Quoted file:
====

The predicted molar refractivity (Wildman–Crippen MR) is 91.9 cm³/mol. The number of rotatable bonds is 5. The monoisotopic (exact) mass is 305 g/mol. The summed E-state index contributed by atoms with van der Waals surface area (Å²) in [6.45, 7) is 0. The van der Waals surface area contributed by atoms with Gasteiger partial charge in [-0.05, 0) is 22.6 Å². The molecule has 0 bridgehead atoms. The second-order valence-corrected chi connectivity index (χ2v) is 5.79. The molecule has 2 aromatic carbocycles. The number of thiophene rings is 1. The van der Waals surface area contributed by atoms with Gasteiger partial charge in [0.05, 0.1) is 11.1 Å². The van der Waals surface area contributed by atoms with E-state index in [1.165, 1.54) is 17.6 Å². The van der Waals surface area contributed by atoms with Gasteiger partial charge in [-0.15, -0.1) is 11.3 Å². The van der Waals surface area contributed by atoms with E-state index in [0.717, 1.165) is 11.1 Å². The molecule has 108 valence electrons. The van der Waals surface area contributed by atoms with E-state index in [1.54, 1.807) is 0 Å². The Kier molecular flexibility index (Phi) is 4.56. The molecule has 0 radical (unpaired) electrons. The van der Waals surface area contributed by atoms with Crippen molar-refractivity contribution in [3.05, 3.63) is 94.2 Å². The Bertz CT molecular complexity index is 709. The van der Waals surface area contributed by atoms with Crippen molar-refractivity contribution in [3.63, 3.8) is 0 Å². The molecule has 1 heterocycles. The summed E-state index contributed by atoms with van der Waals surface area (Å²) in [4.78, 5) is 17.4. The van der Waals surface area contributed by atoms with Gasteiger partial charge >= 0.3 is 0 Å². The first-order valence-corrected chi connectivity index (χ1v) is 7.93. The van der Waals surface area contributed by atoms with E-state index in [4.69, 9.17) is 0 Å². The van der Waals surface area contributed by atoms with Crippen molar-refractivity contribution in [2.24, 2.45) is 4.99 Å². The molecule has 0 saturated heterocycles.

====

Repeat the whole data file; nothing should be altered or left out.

The predicted molar refractivity (Wildman–Crippen MR) is 91.9 cm³/mol. The number of rotatable bonds is 5. The monoisotopic (exact) mass is 305 g/mol. The summed E-state index contributed by atoms with van der Waals surface area (Å²) in [6.45, 7) is 0. The van der Waals surface area contributed by atoms with Gasteiger partial charge in [-0.05, 0) is 22.6 Å². The molecule has 0 bridgehead atoms. The second-order valence-corrected chi connectivity index (χ2v) is 5.79. The molecule has 2 aromatic carbocycles. The number of thiophene rings is 1. The van der Waals surface area contributed by atoms with Gasteiger partial charge in [0.05, 0.1) is 11.1 Å². The van der Waals surface area contributed by atoms with E-state index in [1.165, 1.54) is 17.6 Å². The van der Waals surface area contributed by atoms with Gasteiger partial charge in [-0.15, -0.1) is 11.3 Å². The van der Waals surface area contributed by atoms with E-state index in [0.717, 1.165) is 11.1 Å². The molecule has 108 valence electrons. The van der Waals surface area contributed by atoms with E-state index in [1.54, 1.807) is 0 Å². The Kier molecular flexibility index (Phi) is 4.56. The molecule has 0 radical (unpaired) electrons. The van der Waals surface area contributed by atoms with Crippen molar-refractivity contribution in [3.05, 3.63) is 94.2 Å². The Bertz CT molecular complexity index is 709. The van der Waals surface area contributed by atoms with Crippen molar-refractivity contribution in [3.63, 3.8) is 0 Å². The molecule has 1 heterocycles. The summed E-state index contributed by atoms with van der Waals surface area (Å²) in [4.78, 5) is 17.4. The van der Waals surface area contributed by atoms with Gasteiger partial charge >= 0.3 is 0 Å². The first-order valence-corrected chi connectivity index (χ1v) is 7.93. The van der Waals surface area contributed by atoms with E-state index in [4.69, 9.17) is 0 Å². The van der Waals surface area contributed by atoms with Crippen molar-refractivity contribution in [2.24, 2.45) is 4.99 Å². The molecule has 0 saturated heterocycles.